“Wait. Have you watched Pad Man?”, I asked. “No, I have not,” she said, “But I have met him.”
I don’t watch a lot of movies, and when I do, I don’t remember much of them. But Pad Man really made an impression on me. I watched it on the plane with my boyfriend two years ago, and I remember saying to him, that’s a business that’s worth something, that’s work that you can be proud of.
Pad Man was inspired by the life of Arunachalam Muruganantham, a social activist who in the early 2000s, created a low-cost sanitary napkin machine, and revolutionised menstrual hygiene in rural India. To this day, this machine is sent to women-run self-help groups and creates jobs and incomes for many women.
Is this just a Bollywood plot, or this a true story? Can social entrepreneurship and profit co-exist?
They can. And Aisle is living proof. Aisle, co-founded by Madeleine Shaw and Suzanne Siemens, is a women-run sustainable period products company headquartered in Vancouver, British Columbia, Canada, is doing just that.
23 years ago, Madeleine discovered that she was allergic to certain chemicals in the tampons she was using. A fashion designer by trade, she started making reusable washable menstrual pads and period underwear for herself. I could wax lyrical and show you stats and numbers on their stellar sustainability efforts, because at a time when no signboards were raised in protest of mountains of plastic waste, Aisle was already sustainable. But you can see those facts for yourself here.
Instead, I am going to talk about a company that has thrived for almost a quarter of a century, doing the right thing by its customers through actively engaging in conversations and actions around period inequality, and listening to the people around them and to the murmurs on the ground.
The right thing to do
It’s no secret by now that transmen and non-binary folks are notoriously regularly left out of the period conversation. Yet these are the people you see on Aisle’s website and social media channels, as models and spokespeople. “It’s just the right thing to do. Part of my role as a leader is to amplify these voices, and elevate these conversations, in every opportunity I get.” Suzanne says.
The company also spent two years working with a pattern maker agency that specialises in designing sizes up to 5X, for all four cuts of their period underwear. Aisle did not just want to tick off larger sizes from a piece of paper and call it a day. Designing for larger bodies required different detailing and placement of seams and lines. They invited customers and friends to be test subjects, then redesigned based on feedback.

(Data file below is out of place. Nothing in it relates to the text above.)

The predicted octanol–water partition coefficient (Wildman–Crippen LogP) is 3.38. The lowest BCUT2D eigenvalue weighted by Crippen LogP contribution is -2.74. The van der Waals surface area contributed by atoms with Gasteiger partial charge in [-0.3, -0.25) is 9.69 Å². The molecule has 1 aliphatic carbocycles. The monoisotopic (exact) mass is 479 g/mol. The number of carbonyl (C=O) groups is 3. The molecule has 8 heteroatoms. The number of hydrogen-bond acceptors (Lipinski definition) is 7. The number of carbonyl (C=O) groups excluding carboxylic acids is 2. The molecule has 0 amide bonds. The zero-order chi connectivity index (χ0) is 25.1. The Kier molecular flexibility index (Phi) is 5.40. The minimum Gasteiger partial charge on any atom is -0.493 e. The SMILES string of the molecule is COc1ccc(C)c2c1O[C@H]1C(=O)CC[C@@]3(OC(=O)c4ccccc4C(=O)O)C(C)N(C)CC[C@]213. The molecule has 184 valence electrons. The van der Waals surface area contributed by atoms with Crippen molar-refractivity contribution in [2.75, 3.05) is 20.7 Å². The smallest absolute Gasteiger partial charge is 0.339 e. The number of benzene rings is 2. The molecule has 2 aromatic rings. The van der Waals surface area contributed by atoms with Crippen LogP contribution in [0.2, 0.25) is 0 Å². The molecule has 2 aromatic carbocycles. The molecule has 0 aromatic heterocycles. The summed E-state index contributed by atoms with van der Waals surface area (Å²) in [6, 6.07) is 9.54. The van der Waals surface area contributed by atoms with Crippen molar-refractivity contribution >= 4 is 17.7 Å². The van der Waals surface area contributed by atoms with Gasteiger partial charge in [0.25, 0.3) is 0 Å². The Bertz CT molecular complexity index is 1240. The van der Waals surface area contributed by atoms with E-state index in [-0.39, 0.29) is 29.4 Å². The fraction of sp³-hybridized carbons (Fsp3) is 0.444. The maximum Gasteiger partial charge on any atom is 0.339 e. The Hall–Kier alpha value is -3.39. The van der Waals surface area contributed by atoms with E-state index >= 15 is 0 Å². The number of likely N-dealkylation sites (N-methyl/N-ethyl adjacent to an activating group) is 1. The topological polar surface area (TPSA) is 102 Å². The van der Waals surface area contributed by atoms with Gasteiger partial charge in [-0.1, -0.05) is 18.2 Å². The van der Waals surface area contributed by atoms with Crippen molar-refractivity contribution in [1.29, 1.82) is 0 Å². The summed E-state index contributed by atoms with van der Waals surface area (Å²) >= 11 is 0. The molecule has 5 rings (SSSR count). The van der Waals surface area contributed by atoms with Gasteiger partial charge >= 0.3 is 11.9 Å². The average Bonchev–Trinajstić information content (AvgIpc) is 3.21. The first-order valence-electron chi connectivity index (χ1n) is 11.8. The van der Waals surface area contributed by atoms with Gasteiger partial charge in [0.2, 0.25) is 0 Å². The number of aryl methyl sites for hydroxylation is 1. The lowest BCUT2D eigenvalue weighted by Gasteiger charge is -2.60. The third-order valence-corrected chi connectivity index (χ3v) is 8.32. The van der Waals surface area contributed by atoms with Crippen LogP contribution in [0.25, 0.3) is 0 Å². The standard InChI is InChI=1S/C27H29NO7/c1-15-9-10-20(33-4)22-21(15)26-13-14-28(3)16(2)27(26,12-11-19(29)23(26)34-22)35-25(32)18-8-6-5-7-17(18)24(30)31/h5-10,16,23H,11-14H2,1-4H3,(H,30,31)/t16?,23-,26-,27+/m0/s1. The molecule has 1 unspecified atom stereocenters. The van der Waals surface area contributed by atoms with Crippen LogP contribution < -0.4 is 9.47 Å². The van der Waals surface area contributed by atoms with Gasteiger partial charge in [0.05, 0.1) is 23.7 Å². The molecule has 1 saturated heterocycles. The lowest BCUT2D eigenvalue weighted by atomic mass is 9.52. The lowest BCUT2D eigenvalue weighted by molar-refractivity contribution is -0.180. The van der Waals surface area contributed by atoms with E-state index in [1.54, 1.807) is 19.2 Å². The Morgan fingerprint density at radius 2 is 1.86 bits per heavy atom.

“The greatest feeling is when they come back to us, and tell us that they feel good, they feel comfortable, that this is how it’s supposed to feel,” Suzanne says, and adds that customer feedback like this makes the effort all worth it.
We're like family
In 1994, Robert M. Morgan and Shelby Hunt published a paper in the Journal of Marketing titled The Commitment-Trust Theory of Relationship Marketing. They concluded that for a relationship (in this case, brand-buyer) to be successful, two fundamental factors, trust and commitment, must exist.
A bit like a family. Aisle, though a big brand, I tell Suzanne, feels like a tight-knit family. She is pleased, and smiles. “We are folks of many age ranges, educational backgrounds, size and gender identification. We are cis(gender), queer, gender non-conforming, we have different interests, but the one thing we have in common is – we want to make sure that everybody feels seen and heard.”
I think that when you cultivate a safe, open-minded space, to be conscious about what is around you, you nurture that in your team and that carries into your brand, and everything that you do.
Aisle lets employees volunteer at other causes that they are passionate about on a paid working day, the company donates products to period care equality movements. Hey, because, why not, when they can?
In 2012, Aisle invested in Afripads, a social enterprise in Uganda, East Africa. A 2000-people strong business that started from donations of Aisle reusable pads. It now has kept 3 million girls and women at school and at work, combating a tornado of entrenched superstitions and narratives that paint menstruating women as unclean, or impure. I couldn’t help but draw a parallel, it might not be exactly the same, but it’s a great Pad Man story.
In 2018, I may have been inspired by Pad Man, but today, I’m inspired by Aisle.
More on Aisle’s sustainability efforts and fight for inclusion here: